In a just-released report, Fitch Ratings said that one-in-three rating proposals for new structured finance transactions need considerable changes before these offerings can be rated.
According to a release from the agency, since launching its Transaction Filtering Committees (TFCs) in 2009, it has gotten 849 preliminary SF rating proposals. The agency said that 31.5% of these preliminary deals had substantial credit or structural issues that had to be addressed before the rating process can start. Additionally, the rating agency has also rejected nearly one in 10 proposals outright, after designating them as unrateable.
"Transaction Filtering Committees have helped strengthen the rating process and improved the quality of the structured finance transactions that Fitch ultimately assigns ratings to, which can only serve to benefit investors," said Ian Linnell, global head of structured finance and covered bonds for Fitch.
The rating agency offered a detailed analysis of its filtering committee results. In total, Fitch has classified 8.7% of deals as 'Red' or unrateable. It has also designated the 31.5% of deals previously mentioned as 'Amber'. This means that the deal requires specific issues to be addressed if the rating process is to continue.
According to Fitch, these figures are actually conservative as they exclude deals that were declined by the agency at a very early stage because of specific credit or criteria issues.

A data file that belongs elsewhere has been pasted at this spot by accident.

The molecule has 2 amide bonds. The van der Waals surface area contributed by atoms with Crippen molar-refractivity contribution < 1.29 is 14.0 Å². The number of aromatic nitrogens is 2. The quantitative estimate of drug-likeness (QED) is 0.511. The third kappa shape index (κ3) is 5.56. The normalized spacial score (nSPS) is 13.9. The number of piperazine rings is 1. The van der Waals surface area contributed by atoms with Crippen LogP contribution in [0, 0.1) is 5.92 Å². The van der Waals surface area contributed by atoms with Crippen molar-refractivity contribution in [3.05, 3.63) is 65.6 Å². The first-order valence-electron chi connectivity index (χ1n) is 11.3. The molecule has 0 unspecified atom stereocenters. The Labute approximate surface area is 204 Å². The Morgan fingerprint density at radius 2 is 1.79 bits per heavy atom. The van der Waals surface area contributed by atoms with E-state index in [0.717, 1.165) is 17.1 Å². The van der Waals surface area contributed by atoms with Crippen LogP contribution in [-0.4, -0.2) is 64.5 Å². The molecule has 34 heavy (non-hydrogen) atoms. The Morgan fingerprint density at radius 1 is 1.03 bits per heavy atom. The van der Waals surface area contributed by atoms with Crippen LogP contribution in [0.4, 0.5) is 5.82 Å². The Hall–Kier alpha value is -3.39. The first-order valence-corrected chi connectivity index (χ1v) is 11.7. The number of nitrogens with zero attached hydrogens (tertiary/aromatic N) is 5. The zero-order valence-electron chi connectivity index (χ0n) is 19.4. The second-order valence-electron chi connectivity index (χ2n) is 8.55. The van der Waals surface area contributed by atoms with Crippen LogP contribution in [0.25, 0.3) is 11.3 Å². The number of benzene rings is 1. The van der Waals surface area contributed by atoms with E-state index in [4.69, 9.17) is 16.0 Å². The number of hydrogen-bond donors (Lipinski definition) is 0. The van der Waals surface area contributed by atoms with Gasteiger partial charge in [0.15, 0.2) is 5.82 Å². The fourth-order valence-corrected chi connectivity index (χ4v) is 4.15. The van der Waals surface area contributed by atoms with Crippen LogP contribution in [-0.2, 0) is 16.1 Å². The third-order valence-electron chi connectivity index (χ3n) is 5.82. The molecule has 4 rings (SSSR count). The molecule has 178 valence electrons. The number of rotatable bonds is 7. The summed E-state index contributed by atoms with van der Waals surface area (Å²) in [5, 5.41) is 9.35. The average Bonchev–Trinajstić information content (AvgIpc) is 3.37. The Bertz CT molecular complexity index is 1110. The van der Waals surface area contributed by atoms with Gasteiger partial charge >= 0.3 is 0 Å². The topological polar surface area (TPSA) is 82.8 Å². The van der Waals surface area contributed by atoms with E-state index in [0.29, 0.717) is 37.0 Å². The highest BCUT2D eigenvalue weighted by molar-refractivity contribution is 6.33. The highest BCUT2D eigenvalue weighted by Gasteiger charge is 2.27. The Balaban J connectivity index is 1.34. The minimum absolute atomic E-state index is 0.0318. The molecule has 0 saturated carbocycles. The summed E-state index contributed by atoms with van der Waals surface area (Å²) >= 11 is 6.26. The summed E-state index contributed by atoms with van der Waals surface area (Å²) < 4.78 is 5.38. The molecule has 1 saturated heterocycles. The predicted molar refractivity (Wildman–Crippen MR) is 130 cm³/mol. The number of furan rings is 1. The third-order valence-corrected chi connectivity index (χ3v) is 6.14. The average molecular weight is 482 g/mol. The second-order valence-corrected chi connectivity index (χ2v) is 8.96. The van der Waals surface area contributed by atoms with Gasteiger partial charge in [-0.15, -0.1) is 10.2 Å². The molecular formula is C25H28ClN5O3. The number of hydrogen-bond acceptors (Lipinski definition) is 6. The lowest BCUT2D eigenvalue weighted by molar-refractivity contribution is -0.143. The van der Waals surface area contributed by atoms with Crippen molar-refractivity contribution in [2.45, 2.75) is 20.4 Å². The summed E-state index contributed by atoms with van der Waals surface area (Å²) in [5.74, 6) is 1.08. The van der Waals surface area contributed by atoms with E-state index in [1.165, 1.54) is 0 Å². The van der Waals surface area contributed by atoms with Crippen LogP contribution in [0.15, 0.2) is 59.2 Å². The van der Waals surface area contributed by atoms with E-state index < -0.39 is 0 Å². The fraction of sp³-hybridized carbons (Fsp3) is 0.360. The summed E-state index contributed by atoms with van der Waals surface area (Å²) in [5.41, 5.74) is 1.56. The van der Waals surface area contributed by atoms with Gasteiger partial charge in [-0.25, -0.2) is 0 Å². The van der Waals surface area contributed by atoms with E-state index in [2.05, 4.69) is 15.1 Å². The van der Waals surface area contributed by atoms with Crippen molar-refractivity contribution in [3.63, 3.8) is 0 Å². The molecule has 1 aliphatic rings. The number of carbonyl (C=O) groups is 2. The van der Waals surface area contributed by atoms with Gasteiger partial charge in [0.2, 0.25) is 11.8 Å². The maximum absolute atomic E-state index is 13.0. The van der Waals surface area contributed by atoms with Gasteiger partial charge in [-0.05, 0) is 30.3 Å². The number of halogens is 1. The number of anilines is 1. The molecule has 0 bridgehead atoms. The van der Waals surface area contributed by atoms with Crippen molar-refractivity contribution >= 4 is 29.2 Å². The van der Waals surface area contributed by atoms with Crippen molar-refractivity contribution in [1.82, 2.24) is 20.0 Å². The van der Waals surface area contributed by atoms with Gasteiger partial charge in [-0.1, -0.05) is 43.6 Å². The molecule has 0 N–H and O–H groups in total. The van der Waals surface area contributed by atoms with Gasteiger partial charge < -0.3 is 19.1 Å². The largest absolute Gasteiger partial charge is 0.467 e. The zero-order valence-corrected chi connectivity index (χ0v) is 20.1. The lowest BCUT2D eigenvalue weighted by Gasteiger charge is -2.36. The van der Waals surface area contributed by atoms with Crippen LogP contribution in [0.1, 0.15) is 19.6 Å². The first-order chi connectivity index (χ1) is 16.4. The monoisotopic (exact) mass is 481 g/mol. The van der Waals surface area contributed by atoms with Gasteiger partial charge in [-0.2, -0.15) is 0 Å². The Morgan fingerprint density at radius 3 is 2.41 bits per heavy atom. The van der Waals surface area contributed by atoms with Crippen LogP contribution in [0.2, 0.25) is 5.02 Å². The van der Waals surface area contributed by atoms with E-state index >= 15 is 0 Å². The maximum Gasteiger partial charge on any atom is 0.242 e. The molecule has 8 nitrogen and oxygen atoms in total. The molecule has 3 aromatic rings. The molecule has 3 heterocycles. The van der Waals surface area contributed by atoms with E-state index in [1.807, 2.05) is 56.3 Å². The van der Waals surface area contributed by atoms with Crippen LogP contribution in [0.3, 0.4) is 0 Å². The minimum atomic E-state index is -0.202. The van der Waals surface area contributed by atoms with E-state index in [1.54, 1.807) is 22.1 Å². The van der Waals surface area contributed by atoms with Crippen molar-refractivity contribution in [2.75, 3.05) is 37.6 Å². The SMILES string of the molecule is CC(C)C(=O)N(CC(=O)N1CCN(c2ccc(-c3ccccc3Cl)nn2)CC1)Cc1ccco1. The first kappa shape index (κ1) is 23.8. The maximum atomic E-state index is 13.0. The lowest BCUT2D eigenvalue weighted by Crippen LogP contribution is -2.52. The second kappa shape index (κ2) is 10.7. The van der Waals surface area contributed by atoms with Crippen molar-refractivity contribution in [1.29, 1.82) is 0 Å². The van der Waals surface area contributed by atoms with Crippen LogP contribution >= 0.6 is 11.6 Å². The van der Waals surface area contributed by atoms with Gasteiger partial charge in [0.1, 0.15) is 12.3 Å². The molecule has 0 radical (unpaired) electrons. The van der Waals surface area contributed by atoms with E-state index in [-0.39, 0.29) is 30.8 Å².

The results are broken down by group — RMBS, ABS, CMBS, and structured credit. They are also divided by region — North America, EMEA, Latin America, and APAC. Fitch also discusses the rejection rates by group and looks at the quarterly rejection rates.
Irrespective of the outcome of a TFC, Fitch will not automatically rate the deal. For instance, issues raised for 'Amber' transactions may prove ultimately insoluble. In fact, only a quarter of such transactions were ultimately assigned a rating. Even for 'Green' transactions, only 57% were eventually assigned a rating often due to new issues emerging that were not highlighted during Fitch's TFC.
"The Transaction Filtering Committee process provides early and definitive feedback to transaction parties while helping to enhance the global consistency of Fitch's analytical decision making," said Stuart Jennings, group credit officer for global structured finance for Fitch.
TFCs comprise senior credit members from at least two ratings teams and at least one independent credit officer. The TFC chairperson must be a managing director from a different rating group from that which received the proposal.